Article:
Photo by Chester Higgins Jr.I figured “Woman” would be nice. Instead, running through two galleries, it's a dizzying, overstimulating trove of photographs in columns stacked three deep, going deep into the 19th century. The beauty is sometimes stark, sometimes maternal and softened as though shot through a Vaselined lens, sometimes regal and indulged. It is rarely saccharine, and it rarely sacrifices the touching, human beauty of jiggly, real women for the impossible ideal attained with the help of a cadre of stylists. One can only imagine the breadth of the collection of Peter Fetterman, the gallery owner from whose private stash these amazing women were culled. The exhibit is extraordinary.
There's an abundance of fabulous movie stars in “Woman,” from Grace Kelly to Audrey Hepburn and a famous “vulnerable” shot of Judy Garland looking tres welfare-hotel. But for some reason—perhaps the fact that they're in the past—they don't make you feel as puny as today's perfect beauties do. (Especially the Judy Garland.) Since they're from a bygone era, they can be admired as semi-mythical fairy tales, instead of a boot on the neck of an average woman's self-esteem, and they're not presented as in any way superior to the nameless, normal women lining the galleries' other walls.
Many of the most breathtaking photographs are from the 1860s and '70s, portraits of native American women, Japanese women in their national dress, a woman from the Philippines in a lace Betsy Ross gown. Many, many people would never have seen a woman from the Orient; I can imagine the shock of seeing 1860's A Chinese Woman From Foochowby an anonymous photographer. She sits in a chair on a flagstone floor, holding her fan in her lap and looking off at a three-quarter angle while her shoulders recoil slightly from some unknown off-camera. Her face is whitened except for her lips, her hairline is plucked high and round like an Elizabethan lady-in-waiting, and her feet are shod in ornate block shoes that make them look as oddly round and small as a pair of oranges.
Another pleasure in “Woman” is in seeing the number of photos of the joy and sense of opportunity of the Harlem Renaissance from the '40s and '50s. Billie Holiday, Sarah Vaughan and Ella Fitzgerald don't seem to have the weight of their nation on them; they have opportunity and satisfied achievement. It didn't go so well for Holiday, but you can't tell that from a 1949 photo in which she seems transported by the trills floating out of her mouth. There's also Max Thorek's Harlemesque from 1939, a modernist triumph of a bare-breasted black woman with her head thrown back while she clutches a cigarette holder. She is as independent and uncaring of stilted mores and “her place” as Josephine Baker in Paris, while Ernst Haas' Eartha Kitt, New York from 1952 is Miss Kitt at her most hissingly seductive. She will have the world—and your man while she's at it.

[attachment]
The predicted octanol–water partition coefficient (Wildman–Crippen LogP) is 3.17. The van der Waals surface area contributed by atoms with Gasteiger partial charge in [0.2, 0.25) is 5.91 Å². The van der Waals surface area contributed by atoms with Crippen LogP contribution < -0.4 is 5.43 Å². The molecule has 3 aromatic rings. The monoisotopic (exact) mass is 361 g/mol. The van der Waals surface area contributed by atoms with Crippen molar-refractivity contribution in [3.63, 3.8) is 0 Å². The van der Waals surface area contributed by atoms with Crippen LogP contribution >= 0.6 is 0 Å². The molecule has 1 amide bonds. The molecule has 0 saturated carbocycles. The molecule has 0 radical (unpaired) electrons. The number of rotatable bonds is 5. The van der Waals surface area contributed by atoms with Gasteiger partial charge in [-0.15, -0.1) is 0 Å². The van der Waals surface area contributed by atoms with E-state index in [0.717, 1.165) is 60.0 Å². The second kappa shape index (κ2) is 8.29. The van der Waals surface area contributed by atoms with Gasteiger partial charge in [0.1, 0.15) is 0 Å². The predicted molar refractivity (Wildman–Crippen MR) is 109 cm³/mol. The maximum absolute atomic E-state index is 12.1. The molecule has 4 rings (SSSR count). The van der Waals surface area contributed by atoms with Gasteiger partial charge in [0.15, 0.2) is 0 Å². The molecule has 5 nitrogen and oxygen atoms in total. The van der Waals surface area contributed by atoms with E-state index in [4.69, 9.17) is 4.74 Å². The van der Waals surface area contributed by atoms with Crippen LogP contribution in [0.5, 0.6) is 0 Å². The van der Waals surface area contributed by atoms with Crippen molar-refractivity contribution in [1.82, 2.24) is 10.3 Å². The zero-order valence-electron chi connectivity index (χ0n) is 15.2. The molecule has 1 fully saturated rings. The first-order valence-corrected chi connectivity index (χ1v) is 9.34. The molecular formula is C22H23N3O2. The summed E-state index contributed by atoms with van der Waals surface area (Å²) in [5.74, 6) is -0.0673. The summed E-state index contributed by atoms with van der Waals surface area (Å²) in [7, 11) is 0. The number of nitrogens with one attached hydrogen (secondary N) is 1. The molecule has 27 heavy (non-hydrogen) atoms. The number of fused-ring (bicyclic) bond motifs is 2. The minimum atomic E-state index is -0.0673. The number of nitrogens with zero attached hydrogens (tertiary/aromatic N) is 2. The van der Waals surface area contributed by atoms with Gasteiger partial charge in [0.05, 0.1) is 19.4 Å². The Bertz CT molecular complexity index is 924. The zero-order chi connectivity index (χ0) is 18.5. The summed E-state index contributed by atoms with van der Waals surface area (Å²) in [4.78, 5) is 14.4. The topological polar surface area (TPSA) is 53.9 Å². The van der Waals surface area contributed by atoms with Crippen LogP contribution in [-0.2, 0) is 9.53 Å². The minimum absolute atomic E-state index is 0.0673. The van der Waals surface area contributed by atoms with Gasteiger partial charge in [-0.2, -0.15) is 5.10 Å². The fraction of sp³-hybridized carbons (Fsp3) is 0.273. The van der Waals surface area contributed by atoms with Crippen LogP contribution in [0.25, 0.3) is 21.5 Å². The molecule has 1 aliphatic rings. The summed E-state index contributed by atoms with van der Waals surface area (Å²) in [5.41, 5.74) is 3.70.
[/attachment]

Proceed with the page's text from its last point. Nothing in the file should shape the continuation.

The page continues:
The black woman in Jack Delano's social realist Florida Migratory Farm Worker, meanwhile, may be more representative of black women in the era than the indulged, world-is-their-oyster songbirds. But with her pipe in her mouth and her hands on the hips of her slightly torn dress, she's about as cowed by her circumstances and second-class status as General Patton would be.
There's far more to the exhibit. Women of all the world's corners are caught silly and frivolous with their knickers showing; dignified and still, protecting their young ones or grieving quietly; Parisian and pampered as matinee idols. There are perfect Swedish models posed nude in Yosemite, where they are met by disapproving ancient elf ladies whose every body-bit rubs beneath black woolens. There are Pop photos of women as toy dolls, their frocks candy-colored and purposely Plasticine. There are overly elegant ballerinas and dancers of another kind—the perfectly blas Folies Bergere hoofers holding conversations backstage in bejeweled nudity. There is Jackie Kennedy, relaxed and happy before Camelot's end, and there's Grace Kelly, who looks like an icy bitch. And though all these women are either dead already or have certainly lost the rosy youth that glows through these photos like a thousand Clearasil commercials, happily the collection neglects completely the greatest reminder of mortality: there are no death portraits here. It's this world only, not the next, and in this exhibit, this world is a wonderful place to be.
Woman: A Celebration of Photographs at the Orange County Museum of Art, 850 San Clemente Dr., Newport Beach, (949) 759-1122. Open Tues.-Sun., 11 a.m.-5 p.m. Thru Jan. 4, 2004. $5; students/seniors, $4; children under 16, free.